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What can turn your hot tub experience from oohs and ahhs to OH and EW? Green water.
Hot tubs require regular maintenance to keep the water crystal clear and feeling soft. But even the most diligent owners might feel flustered when they discover the water has a green tint. After all, green water does not scream relaxing. More like, “FIX ME!”
But how do you fix green hot tub water? It might be easier than you think.
Green Hot Tub Water Causes
What’s behind your green hot tub water? There are a few things that can turn your water an unsightly color.
Minerals. High levels of iron or copper can turn the water green. How does that happen? Oxidation. The minerals in the water interact with the other chemicals in the hot tub and cause it to turn green. You can use a water quality strip that tests for copper, which can often be found in your source water.
Low levels of sanitizer. If you are frequently using your hot tub or missed some regular maintenance, you might need to test for chlorine. Check your owner’s manual to see the recommended chlorine levels for your hot tub. Typically, it should be between 2 and 4 parts per million. Other sanitizers, like bromine or salt systems, will require different treatment.
Total alkalinity. If your water is green and cloudy, total alkalinity could be to blame. Test your hot tub water to see if the chemicals are balanced. While the recommended levels might vary between hot tub brands, you should use a pH increaser until your total alkalinity is between 80 and 150 ppm.
Pollen. A less likely culprit, pollen could be a problem in the spring — especially if you leave your spa uncovered. Pollen can collect in the water, causing it to turn green (or yellow).
Green Water Fixes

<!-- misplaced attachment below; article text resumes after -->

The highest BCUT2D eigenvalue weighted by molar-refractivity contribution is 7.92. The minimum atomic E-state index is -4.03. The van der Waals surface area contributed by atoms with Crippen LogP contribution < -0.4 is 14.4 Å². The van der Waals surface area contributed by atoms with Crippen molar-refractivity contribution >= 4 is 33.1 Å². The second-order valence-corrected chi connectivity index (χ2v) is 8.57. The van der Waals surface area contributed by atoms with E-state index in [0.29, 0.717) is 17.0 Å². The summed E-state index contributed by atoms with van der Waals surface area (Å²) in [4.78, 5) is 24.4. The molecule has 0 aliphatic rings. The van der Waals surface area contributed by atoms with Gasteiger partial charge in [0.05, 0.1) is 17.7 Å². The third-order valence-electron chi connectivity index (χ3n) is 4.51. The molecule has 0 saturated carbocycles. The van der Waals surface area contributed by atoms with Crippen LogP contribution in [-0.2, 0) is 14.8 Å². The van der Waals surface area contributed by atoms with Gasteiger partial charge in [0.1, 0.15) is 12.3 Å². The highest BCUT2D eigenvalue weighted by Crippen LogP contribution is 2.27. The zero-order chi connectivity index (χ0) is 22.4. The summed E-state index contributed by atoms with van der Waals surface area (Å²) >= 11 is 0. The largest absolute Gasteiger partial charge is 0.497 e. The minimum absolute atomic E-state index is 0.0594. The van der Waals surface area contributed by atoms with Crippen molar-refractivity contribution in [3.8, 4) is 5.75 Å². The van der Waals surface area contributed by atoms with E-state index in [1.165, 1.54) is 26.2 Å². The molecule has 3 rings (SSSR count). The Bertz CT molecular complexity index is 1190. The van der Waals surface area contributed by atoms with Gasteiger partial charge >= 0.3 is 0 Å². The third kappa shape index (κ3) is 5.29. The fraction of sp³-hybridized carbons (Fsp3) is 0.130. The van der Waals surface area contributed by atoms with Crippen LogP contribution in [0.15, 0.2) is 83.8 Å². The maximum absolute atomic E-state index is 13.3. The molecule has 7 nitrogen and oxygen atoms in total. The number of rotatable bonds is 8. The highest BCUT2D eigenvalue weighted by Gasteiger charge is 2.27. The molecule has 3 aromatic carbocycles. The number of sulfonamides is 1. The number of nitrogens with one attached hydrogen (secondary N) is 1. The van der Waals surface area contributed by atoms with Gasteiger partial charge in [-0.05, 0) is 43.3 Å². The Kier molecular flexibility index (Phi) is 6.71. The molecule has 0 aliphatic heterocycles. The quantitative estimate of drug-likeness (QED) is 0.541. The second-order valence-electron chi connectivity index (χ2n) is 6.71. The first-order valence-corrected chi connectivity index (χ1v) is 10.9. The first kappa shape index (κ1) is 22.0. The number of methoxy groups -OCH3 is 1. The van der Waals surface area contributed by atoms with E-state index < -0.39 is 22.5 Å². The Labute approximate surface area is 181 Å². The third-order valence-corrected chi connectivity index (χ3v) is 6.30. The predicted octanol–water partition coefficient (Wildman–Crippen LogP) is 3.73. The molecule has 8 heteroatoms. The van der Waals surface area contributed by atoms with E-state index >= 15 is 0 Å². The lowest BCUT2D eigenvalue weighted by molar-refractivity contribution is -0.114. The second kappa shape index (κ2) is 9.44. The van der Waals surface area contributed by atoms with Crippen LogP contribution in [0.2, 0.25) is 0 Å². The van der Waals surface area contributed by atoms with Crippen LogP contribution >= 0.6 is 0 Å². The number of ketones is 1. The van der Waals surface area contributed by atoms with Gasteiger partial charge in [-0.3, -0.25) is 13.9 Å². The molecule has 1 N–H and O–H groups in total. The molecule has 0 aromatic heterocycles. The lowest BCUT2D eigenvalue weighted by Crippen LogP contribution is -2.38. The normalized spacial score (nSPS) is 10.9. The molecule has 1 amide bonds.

Minerals. If you suspect that iron and copper are responsible for your green hot tub water, you will want to add a sequestering agent. Wait at least 30 minutes for the agent to circulate through the filter and components of the spa.
Sanitizer. If your sanitizer levels are low, you will need to “shock” your hot tub water. A non-chlorine shock made for hot tubs should be sprinkled over the surface of the water while the jets are on. Be sure to read the package directions for the non-chlorine shock that you use.
Pollen. Pollen will typically float to the top of the hot tub water, making it removable with a skimmer. But, it might also get caught in your hot tub filter. Rinse your hot tub filter according to the manufacturer’s directions and give the water time to cycle through once replacing the filter. Be sure to address any other potential water chemistry issues.
Drain the hot tub. Most hot tub owners should drain their hot tub every six months. However, if your water is not clearing up, it can be a way to rid the spa of green water. It’s also a good idea to take this time to clean your hot tub filters, which will help keep the water clean. When it is time to fill your hot tub, be sure to use a pre-filter. A pre-filter will remove heavy metals and suspended solids in your source water.